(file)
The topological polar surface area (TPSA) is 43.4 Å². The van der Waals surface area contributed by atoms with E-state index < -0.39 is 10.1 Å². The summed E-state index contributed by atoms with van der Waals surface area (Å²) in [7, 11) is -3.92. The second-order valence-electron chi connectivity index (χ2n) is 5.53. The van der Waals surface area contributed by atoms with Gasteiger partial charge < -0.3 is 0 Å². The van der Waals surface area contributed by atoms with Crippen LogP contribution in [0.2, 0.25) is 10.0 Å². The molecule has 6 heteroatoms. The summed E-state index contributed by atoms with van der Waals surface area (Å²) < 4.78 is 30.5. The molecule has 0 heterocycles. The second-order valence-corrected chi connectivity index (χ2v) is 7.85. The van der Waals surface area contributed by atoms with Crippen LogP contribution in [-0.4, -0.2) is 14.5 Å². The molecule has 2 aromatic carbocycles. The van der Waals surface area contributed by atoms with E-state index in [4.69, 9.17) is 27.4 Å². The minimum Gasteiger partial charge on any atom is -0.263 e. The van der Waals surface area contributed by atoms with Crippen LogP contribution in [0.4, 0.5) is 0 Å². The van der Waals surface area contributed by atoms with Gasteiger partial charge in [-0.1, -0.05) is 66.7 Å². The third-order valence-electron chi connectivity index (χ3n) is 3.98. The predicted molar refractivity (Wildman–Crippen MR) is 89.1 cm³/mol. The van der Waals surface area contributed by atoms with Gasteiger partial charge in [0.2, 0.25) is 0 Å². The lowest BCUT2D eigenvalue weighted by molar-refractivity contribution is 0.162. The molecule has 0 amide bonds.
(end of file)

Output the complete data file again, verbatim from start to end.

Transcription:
The topological polar surface area (TPSA) is 43.4 Å². The van der Waals surface area contributed by atoms with E-state index < -0.39 is 10.1 Å². The summed E-state index contributed by atoms with van der Waals surface area (Å²) in [7, 11) is -3.92. The second-order valence-electron chi connectivity index (χ2n) is 5.53. The van der Waals surface area contributed by atoms with Gasteiger partial charge < -0.3 is 0 Å². The van der Waals surface area contributed by atoms with Crippen LogP contribution in [0.2, 0.25) is 10.0 Å². The molecule has 6 heteroatoms. The summed E-state index contributed by atoms with van der Waals surface area (Å²) < 4.78 is 30.5. The molecule has 0 heterocycles. The second-order valence-corrected chi connectivity index (χ2v) is 7.85. The van der Waals surface area contributed by atoms with Crippen LogP contribution in [-0.4, -0.2) is 14.5 Å². The molecule has 2 aromatic carbocycles. The van der Waals surface area contributed by atoms with E-state index in [4.69, 9.17) is 27.4 Å². The minimum Gasteiger partial charge on any atom is -0.263 e. The van der Waals surface area contributed by atoms with Crippen LogP contribution in [0.4, 0.5) is 0 Å². The van der Waals surface area contributed by atoms with Gasteiger partial charge in [-0.1, -0.05) is 66.7 Å². The third-order valence-electron chi connectivity index (χ3n) is 3.98. The predicted molar refractivity (Wildman–Crippen MR) is 89.1 cm³/mol. The van der Waals surface area contributed by atoms with Gasteiger partial charge in [0.2, 0.25) is 0 Å². The lowest BCUT2D eigenvalue weighted by molar-refractivity contribution is 0.162. The molecule has 0 amide bonds.